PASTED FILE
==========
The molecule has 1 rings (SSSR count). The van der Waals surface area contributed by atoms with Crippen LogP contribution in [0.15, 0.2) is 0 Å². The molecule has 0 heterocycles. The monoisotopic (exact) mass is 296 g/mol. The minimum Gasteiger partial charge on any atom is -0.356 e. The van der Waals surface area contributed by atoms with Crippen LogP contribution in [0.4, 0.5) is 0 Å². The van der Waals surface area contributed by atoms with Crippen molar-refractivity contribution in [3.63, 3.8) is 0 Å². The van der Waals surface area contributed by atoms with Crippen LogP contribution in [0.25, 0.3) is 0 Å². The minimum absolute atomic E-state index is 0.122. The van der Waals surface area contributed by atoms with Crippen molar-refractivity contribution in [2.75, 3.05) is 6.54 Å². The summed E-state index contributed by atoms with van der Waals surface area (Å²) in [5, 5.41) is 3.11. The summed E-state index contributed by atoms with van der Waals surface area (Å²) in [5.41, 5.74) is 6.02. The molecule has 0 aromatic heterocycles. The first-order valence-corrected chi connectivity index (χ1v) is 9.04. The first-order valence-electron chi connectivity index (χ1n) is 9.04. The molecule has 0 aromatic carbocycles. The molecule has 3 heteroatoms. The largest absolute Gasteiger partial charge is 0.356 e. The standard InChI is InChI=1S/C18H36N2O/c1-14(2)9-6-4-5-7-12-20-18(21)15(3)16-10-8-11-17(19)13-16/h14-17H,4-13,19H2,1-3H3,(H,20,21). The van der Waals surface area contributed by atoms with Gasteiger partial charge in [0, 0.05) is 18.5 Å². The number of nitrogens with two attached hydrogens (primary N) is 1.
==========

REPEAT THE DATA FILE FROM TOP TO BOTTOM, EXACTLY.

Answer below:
The molecule has 1 rings (SSSR count). The van der Waals surface area contributed by atoms with Crippen LogP contribution in [0.15, 0.2) is 0 Å². The molecule has 0 heterocycles. The monoisotopic (exact) mass is 296 g/mol. The minimum Gasteiger partial charge on any atom is -0.356 e. The van der Waals surface area contributed by atoms with Crippen LogP contribution in [0.4, 0.5) is 0 Å². The van der Waals surface area contributed by atoms with Crippen molar-refractivity contribution in [3.63, 3.8) is 0 Å². The van der Waals surface area contributed by atoms with Crippen LogP contribution in [0.25, 0.3) is 0 Å². The minimum absolute atomic E-state index is 0.122. The van der Waals surface area contributed by atoms with Crippen molar-refractivity contribution in [2.75, 3.05) is 6.54 Å². The summed E-state index contributed by atoms with van der Waals surface area (Å²) in [5, 5.41) is 3.11. The summed E-state index contributed by atoms with van der Waals surface area (Å²) in [5.41, 5.74) is 6.02. The molecule has 0 aromatic heterocycles. The first-order valence-corrected chi connectivity index (χ1v) is 9.04. The first-order valence-electron chi connectivity index (χ1n) is 9.04. The molecule has 0 aromatic carbocycles. The molecule has 3 heteroatoms. The largest absolute Gasteiger partial charge is 0.356 e. The standard InChI is InChI=1S/C18H36N2O/c1-14(2)9-6-4-5-7-12-20-18(21)15(3)16-10-8-11-17(19)13-16/h14-17H,4-13,19H2,1-3H3,(H,20,21). The van der Waals surface area contributed by atoms with Gasteiger partial charge in [0, 0.05) is 18.5 Å². The number of nitrogens with two attached hydrogens (primary N) is 1.